But there is another matchup among the starting rotation that I think is almost equally interesting, but for some very different reasons, and that is the likely Game 2 matchup of AJ Burnett for the Yankees against the Philles' Cole Hamels. This is another matchup that we could see in both Game 2 and again in Game 6 of the World Series (if necessary), and yet it is one that the fans of each team will be looking forward to more with trepidation and concern than anticipation and confidence as is likely the case with the Game 1 matchup discussed above. Hamels, the 2008 NLCS and World Series MVP, has had a very inconsistent 2009 that saw him go 10-11 on the year with a 4.32 ERA. What's more, in three postseason starts so far this fall, Hamels has failed to make it even halfway through the sixth inning in any of them, giving up 11 earned runs in a total of 14.2 innings pitched for a 2009 postseason ERA so far of 6.75. Which is quite disgusting. Burnett, meanwhile, who went 13-9 with a 4.09 ERA during the regular season, has fared a little better in the postseason, lasting 6 innings in each of his three outings so far and ceding a total of 9 runs for a postseason ERA of 4.42, but failing to secure a win in any of his three postseason starts so far for the Yankees. But with Burnett I think it is his latest start last week against the Angels that has the Yankees' management and fans concerned as the pitcher was touched up for four runs in the first inning and then gave up two more in the middle of the game before being lifted after looking generally shaky as he did for sustained periods of time during the regular season. Especially given that these are likely to be the World Series starters for two of the games in the 2009 Fall Classic, which of these two pitchers can hold his own better for longer against the opponent's all-star lineup is likely in my view to play a major role in who ultimately is crowned the 2009 World Champions.

The last matchup I will mention today is something which almost always looms large in the World Series -- the bullpen. More specifically, the Phillies' bullpen, and most specifically, the team's closer situation. As I chronicled here in totally unabashed terms throughout the 2009 season, Phillies' closer Brad Lidge -- who went a perfect 47 for 47 in save opportunities in a magical 2008 including closing out the final game of the 2008 World Series -- was just about the single worst player in the major leagues throughout 2009. Plain and simple, can't say anything else about it. And even though Lidge appeared in and closed out two of the games against the Colorado Rockies in the NLDS this year, Lidge was amazingly not needed at all in the NLCS against the Dodgers, mostly because the Phils had the lead from the 4th inning on in their 8-6 win in Game 1, they crushed 11-0 in Game 3 and again 10-4 in the clincher. The Phillies just beat the vastly undermanned and under-hearted Dodgers too badly all throughout the NLCS for Lidge to have gotten any real work, and as a result it is still verrrrrry much up in the air which Brad Lidge is going to show up to face those potent Yankees bats in the World Series. But given the way the Phillies season has shaped up this year, it is likely that the team will rely on Lidge to close out at least one or two of the games it wins in the World Series, should they be in a position to do so. And let me tell you, I'm not the only Phillies fan in the country who is man enough to admit being scared to freakin death about the thought of Brad Lidge against Jeter, Damon, Cano, A-Rod, Teixeira, Godzilla et al in the 9th inning with a 1-run lead. In either of these ballparks particularly. Much as I desperately wish this were not the case, Brad Lidge against the Yankees' all-star bats is sure to be one of the key determinants of how the 2009 World Series shakes out.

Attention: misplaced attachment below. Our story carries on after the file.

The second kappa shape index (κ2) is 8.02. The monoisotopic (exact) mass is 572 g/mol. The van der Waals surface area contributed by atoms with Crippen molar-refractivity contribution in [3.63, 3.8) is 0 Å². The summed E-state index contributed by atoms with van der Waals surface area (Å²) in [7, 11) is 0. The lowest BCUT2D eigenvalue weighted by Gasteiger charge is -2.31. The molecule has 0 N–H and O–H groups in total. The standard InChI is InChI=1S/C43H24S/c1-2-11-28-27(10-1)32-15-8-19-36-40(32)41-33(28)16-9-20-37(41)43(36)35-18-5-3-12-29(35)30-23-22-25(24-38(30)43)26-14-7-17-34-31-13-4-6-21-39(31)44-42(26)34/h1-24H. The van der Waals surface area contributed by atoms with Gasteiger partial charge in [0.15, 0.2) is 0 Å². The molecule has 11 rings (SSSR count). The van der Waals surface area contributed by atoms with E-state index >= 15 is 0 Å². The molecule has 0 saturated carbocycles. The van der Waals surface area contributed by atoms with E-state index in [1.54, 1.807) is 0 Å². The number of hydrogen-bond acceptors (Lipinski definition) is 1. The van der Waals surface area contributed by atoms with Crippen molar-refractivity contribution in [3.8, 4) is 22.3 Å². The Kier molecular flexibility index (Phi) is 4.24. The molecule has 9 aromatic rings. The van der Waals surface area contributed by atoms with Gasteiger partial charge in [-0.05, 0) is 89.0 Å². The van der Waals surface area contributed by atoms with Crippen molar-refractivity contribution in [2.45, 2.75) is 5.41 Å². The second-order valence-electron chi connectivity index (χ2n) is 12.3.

That's my preview of the World Series as I look ahead to what should be one of the best pure baseball series in years in the major leagues. I'll be back on Wednesday with my predictions and what I think will be the key advantages and disadvantages for each team before things kick off Wednesday night around 8:30pm ET in New York City.